Demand pulls nearby soybeans above $12
Soybeans were higher on commercial and technical buying, with most contracts closing above the $12 mark. Most near-term forecasts have better rain coverage in Brazil than in Argentina, with longer term uncertainties because of La Nina. Export numbers were good and the ongoing grain worker strike in Argentina could drive more sales to the U.S. The USDA also reported new crop soybean sales to China and Mexico, confirming some of the recent rumors. The USDA hasn’t announced a sale of U.S. soybeans since early November, but the actual weekly numbers are showing consistent interest. The next set of export sales numbers will be out Wednesday, December 23rd, with the USDA closed for Christmas Eve. Soybean meal and oil were supported by commercial demand and that strike in Argentina. Il picked up additional support from world vegetable oil strength after Russia added a 15% tariff to sunflower oil exports.
Corn was higher on commercial and technical buying. Export sales were nearly 2 million tons and the numbers for this marketing year continue to run well ahead of last marketing year’s pace. China’s played a big role in that, but a lot of those sales remain unshipped and could still be canceled. Corn is also watching conditions in South America. The key crop to watch for South America will be Brazil’s second crop, planted after soybeans are harvested. A possible bearish develop is talks between China and Brazil about increasing corn trade, but that wouldn’t be able to begin until after the second corn crop is harvested. Ethanol futures were higher. Strategie Grains estimates the 2020/21 corn crop for the European Union at 61.8 million tons, compared to the 2019/20 total of 64.5 million and the 2021/22 projection of 63.5 million tons. The USDA’s next set of supply and demand estimates is out January 12th, along with quarterly stocks and the final 2020 corn and soybean production totals.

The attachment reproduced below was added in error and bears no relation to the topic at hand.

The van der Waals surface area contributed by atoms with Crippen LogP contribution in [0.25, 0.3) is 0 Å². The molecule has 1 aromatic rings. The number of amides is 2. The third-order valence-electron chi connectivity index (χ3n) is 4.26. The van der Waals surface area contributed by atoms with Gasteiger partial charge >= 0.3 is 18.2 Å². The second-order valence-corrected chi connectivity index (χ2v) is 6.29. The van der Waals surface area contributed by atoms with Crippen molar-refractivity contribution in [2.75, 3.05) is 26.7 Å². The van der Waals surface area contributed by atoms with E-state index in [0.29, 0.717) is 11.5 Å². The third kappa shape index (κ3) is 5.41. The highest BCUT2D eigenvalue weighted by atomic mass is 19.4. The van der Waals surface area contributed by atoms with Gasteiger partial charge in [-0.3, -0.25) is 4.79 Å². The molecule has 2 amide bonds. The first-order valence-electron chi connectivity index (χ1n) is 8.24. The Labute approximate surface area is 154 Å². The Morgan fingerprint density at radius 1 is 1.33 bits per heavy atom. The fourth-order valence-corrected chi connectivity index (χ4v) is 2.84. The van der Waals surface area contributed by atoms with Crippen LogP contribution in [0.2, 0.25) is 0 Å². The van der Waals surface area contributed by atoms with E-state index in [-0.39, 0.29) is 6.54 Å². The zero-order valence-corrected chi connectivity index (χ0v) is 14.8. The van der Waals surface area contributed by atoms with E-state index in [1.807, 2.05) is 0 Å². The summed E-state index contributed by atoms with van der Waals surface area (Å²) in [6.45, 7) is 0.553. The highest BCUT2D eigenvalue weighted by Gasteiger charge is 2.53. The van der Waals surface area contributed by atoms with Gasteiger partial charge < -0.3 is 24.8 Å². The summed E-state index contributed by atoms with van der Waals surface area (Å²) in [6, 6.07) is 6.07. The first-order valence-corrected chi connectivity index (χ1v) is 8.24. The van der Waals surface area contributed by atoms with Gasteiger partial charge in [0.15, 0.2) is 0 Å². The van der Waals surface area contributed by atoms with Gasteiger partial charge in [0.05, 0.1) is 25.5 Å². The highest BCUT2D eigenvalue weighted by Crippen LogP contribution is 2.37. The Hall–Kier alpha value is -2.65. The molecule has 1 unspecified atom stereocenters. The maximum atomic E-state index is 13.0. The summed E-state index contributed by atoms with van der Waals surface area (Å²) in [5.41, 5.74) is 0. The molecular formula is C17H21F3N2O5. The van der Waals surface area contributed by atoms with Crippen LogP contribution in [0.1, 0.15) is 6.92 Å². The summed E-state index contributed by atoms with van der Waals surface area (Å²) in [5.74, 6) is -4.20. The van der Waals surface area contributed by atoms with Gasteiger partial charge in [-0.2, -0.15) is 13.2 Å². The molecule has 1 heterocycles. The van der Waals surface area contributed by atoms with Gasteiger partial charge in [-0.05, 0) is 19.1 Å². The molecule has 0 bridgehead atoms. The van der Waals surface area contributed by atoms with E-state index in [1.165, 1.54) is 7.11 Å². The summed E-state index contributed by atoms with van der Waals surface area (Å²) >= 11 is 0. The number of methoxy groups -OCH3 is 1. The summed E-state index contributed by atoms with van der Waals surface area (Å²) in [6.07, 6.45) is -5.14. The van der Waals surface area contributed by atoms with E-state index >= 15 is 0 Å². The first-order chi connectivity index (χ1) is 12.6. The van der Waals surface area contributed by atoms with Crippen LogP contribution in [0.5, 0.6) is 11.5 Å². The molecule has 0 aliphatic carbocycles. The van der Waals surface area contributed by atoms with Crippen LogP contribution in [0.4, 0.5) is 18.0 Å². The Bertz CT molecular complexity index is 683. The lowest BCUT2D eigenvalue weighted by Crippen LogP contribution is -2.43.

The wheat complex was higher on commercial and technical buying. Weekly export numbers were neutral but sales are expected to improve with Russia’s new export tariff which runs from February 15th to June 30th which will likely trim a few million tons off of sales projections. In response to the export tariff from Russia, Turkey will reportedly lower their import tariff. The USDA’s 2021 winter wheat planted area numbers are out January 12th. Expanding drought conditions are a concern in U.S. winter wheat growing areas and in parts of Russia and Ukraine. Ukraine’s economic ministry says planted area for winter wheat was down 4.7% on the year due to dry conditions. The trade is also monitoring conditions in the European Union and harvest activity in Australia. Strategie Grains pegs the 2020/21 soft wheat crop for the E.U. at 118.9 million tons, compared to 131.0 million for 2019/20 and the 2021/22 outlook of 129.6 million tons. DTN says Tunisia bought 117,000 tons of soft wheat and 100,000 tons of durum, while Thailand purchased 77,000 tons of feed wheat, all from unknown origins.